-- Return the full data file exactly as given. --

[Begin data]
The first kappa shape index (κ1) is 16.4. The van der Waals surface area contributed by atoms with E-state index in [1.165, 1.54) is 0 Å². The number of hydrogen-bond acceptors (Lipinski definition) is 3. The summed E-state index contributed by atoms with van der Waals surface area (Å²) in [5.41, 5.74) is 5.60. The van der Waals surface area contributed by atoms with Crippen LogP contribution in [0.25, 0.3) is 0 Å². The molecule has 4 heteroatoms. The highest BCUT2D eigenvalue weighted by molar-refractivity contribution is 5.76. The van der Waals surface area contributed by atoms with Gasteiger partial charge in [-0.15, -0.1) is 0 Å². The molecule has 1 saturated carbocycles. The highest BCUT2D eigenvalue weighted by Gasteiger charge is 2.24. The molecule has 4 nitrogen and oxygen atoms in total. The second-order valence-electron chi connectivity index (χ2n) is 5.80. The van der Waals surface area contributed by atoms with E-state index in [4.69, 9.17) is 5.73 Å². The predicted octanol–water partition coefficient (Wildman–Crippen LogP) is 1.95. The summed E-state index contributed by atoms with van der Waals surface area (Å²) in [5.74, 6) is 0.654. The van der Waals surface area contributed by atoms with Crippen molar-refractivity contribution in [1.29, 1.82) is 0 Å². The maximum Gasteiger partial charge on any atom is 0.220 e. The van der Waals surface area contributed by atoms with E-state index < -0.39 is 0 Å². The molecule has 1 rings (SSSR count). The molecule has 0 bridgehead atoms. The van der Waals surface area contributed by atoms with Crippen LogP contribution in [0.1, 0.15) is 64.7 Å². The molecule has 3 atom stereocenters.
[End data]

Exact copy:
The first kappa shape index (κ1) is 16.4. The van der Waals surface area contributed by atoms with E-state index in [1.165, 1.54) is 0 Å². The number of hydrogen-bond acceptors (Lipinski definition) is 3. The summed E-state index contributed by atoms with van der Waals surface area (Å²) in [5.41, 5.74) is 5.60. The van der Waals surface area contributed by atoms with Crippen LogP contribution in [0.25, 0.3) is 0 Å². The molecule has 4 heteroatoms. The highest BCUT2D eigenvalue weighted by molar-refractivity contribution is 5.76. The van der Waals surface area contributed by atoms with Gasteiger partial charge in [-0.15, -0.1) is 0 Å². The molecule has 1 saturated carbocycles. The highest BCUT2D eigenvalue weighted by Gasteiger charge is 2.24. The molecule has 4 nitrogen and oxygen atoms in total. The second-order valence-electron chi connectivity index (χ2n) is 5.80. The van der Waals surface area contributed by atoms with E-state index in [4.69, 9.17) is 5.73 Å². The predicted octanol–water partition coefficient (Wildman–Crippen LogP) is 1.95. The summed E-state index contributed by atoms with van der Waals surface area (Å²) in [5.74, 6) is 0.654. The van der Waals surface area contributed by atoms with Crippen molar-refractivity contribution in [1.29, 1.82) is 0 Å². The maximum Gasteiger partial charge on any atom is 0.220 e. The van der Waals surface area contributed by atoms with E-state index < -0.39 is 0 Å². The molecule has 1 rings (SSSR count). The molecule has 0 bridgehead atoms. The van der Waals surface area contributed by atoms with Crippen LogP contribution in [0.1, 0.15) is 64.7 Å². The molecule has 3 atom stereocenters.